Another broad conclusion is that the density of use becomes lower at higher frequency. The advent of low-cost radios that can operate at frequencies in the tens of gigahertz points to a promising arena for introducing new services.
Finally, measurements of spectrum use do not capture the value of use. In addition, if a licensee internalizes the opportunity cost of underutilized spectrum and has a way to mitigate that cost, there is no need for centralized measurement and management; that empty space exists, but the best way to use it is not necessarily for the government to allow additional users.
CHALLENGES FACING REGULATORS
Technology advances bring new issues before regulators that require careful analysis. Some require a subtle understanding of the ways in which new technology may necessitate new regulatory approaches and a challenging of past assumptions about limitations and constraints. Several examples are discussed below.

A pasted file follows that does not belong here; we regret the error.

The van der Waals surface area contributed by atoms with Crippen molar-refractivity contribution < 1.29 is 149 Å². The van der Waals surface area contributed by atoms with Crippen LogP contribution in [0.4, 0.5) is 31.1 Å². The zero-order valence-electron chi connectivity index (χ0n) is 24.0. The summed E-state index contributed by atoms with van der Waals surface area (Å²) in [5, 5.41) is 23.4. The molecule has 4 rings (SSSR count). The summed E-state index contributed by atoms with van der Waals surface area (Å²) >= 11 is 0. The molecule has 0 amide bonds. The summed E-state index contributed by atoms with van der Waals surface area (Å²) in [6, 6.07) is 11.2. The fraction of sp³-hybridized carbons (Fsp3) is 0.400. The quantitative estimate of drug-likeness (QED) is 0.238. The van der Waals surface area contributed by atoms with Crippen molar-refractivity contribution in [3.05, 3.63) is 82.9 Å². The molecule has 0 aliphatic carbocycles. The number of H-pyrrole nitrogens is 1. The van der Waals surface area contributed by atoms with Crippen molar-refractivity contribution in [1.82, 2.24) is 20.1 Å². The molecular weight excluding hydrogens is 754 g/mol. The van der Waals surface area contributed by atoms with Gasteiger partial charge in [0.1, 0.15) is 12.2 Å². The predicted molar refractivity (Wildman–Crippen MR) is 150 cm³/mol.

Use of White Space to Increase Spectrum Utilization
The basic goal of “white space” utilization is to let operators with lower priority use the space when higher-priority users leave the spectrum unoccupied. From a technical perspective this approach requires adding sensing capability to devices to determine if a higher-priority user is using the spectral band (or bands). Such a dynamic use of spectrum has not been supported in past regulatory models.
In the dynamic situation envisaged in the white-space model, several new questions and considerations have to be addressed. For instance, “occupancy” must be defined thoughtfully. Higher-priority users opposed to the use of white space might say that any use of their spectrum could cause harm to their transmissions, so that only “no interference” is acceptable. Yet achieving no interference has never been possible because all
radios transmit energy outside their allowed bands and generate interference with other adjacent users. Therefore, the only question, ultimately, is the degree to which interference is allowed. In the absence of a clear technical analysis of when a given level of interference is actually causing significant degradation of signal, it is difficult to determine an acceptable level. How best to do so is of importance in formulating rules to open up spectrum as well as for private parties to negotiate what level of interference they would accept in return for a market price.